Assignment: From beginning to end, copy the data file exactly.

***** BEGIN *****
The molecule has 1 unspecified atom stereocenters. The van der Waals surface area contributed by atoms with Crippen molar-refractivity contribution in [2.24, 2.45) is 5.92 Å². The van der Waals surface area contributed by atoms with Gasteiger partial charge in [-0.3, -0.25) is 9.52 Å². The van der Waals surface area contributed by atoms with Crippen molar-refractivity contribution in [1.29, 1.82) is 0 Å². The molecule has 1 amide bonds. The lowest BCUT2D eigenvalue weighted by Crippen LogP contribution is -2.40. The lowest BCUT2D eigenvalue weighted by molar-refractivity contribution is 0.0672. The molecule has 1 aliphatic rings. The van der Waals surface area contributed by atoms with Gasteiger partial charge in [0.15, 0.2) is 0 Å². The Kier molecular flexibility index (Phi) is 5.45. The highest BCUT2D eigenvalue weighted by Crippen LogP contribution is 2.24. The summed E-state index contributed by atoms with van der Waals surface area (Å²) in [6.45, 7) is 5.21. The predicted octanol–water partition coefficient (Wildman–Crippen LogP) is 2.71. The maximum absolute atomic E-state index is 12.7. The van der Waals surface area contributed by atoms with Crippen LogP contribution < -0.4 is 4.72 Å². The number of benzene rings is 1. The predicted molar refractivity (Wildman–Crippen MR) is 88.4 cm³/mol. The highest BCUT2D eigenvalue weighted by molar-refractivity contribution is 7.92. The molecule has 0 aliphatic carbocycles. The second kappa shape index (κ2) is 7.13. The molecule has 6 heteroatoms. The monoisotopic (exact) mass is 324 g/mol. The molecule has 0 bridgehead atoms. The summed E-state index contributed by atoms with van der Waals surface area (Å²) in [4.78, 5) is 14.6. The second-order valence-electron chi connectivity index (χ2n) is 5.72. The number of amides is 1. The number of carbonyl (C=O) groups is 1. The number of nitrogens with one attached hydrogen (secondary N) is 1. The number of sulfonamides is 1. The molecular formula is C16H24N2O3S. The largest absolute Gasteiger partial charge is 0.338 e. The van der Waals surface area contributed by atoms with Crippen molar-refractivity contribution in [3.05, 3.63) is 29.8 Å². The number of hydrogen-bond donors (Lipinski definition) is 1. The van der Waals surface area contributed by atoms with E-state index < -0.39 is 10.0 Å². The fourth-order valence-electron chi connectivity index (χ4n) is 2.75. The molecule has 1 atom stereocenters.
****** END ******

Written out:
The molecule has 1 unspecified atom stereocenters. The van der Waals surface area contributed by atoms with Crippen molar-refractivity contribution in [2.24, 2.45) is 5.92 Å². The van der Waals surface area contributed by atoms with Gasteiger partial charge in [-0.3, -0.25) is 9.52 Å². The van der Waals surface area contributed by atoms with Crippen molar-refractivity contribution in [1.29, 1.82) is 0 Å². The molecule has 1 amide bonds. The lowest BCUT2D eigenvalue weighted by Crippen LogP contribution is -2.40. The lowest BCUT2D eigenvalue weighted by molar-refractivity contribution is 0.0672. The molecule has 1 aliphatic rings. The van der Waals surface area contributed by atoms with Gasteiger partial charge in [0.15, 0.2) is 0 Å². The Kier molecular flexibility index (Phi) is 5.45. The highest BCUT2D eigenvalue weighted by Crippen LogP contribution is 2.24. The summed E-state index contributed by atoms with van der Waals surface area (Å²) in [6.45, 7) is 5.21. The predicted octanol–water partition coefficient (Wildman–Crippen LogP) is 2.71. The maximum absolute atomic E-state index is 12.7. The van der Waals surface area contributed by atoms with Crippen LogP contribution < -0.4 is 4.72 Å². The number of benzene rings is 1. The predicted molar refractivity (Wildman–Crippen MR) is 88.4 cm³/mol. The highest BCUT2D eigenvalue weighted by molar-refractivity contribution is 7.92. The molecule has 0 aliphatic carbocycles. The second kappa shape index (κ2) is 7.13. The molecule has 6 heteroatoms. The monoisotopic (exact) mass is 324 g/mol. The molecule has 0 bridgehead atoms. The summed E-state index contributed by atoms with van der Waals surface area (Å²) in [4.78, 5) is 14.6. The second-order valence-electron chi connectivity index (χ2n) is 5.72. The number of amides is 1. The number of carbonyl (C=O) groups is 1. The number of nitrogens with one attached hydrogen (secondary N) is 1. The number of sulfonamides is 1. The molecular formula is C16H24N2O3S. The largest absolute Gasteiger partial charge is 0.338 e. The van der Waals surface area contributed by atoms with Crippen molar-refractivity contribution in [3.05, 3.63) is 29.8 Å². The number of hydrogen-bond donors (Lipinski definition) is 1. The van der Waals surface area contributed by atoms with E-state index < -0.39 is 10.0 Å². The fourth-order valence-electron chi connectivity index (χ4n) is 2.75. The molecule has 1 atom stereocenters.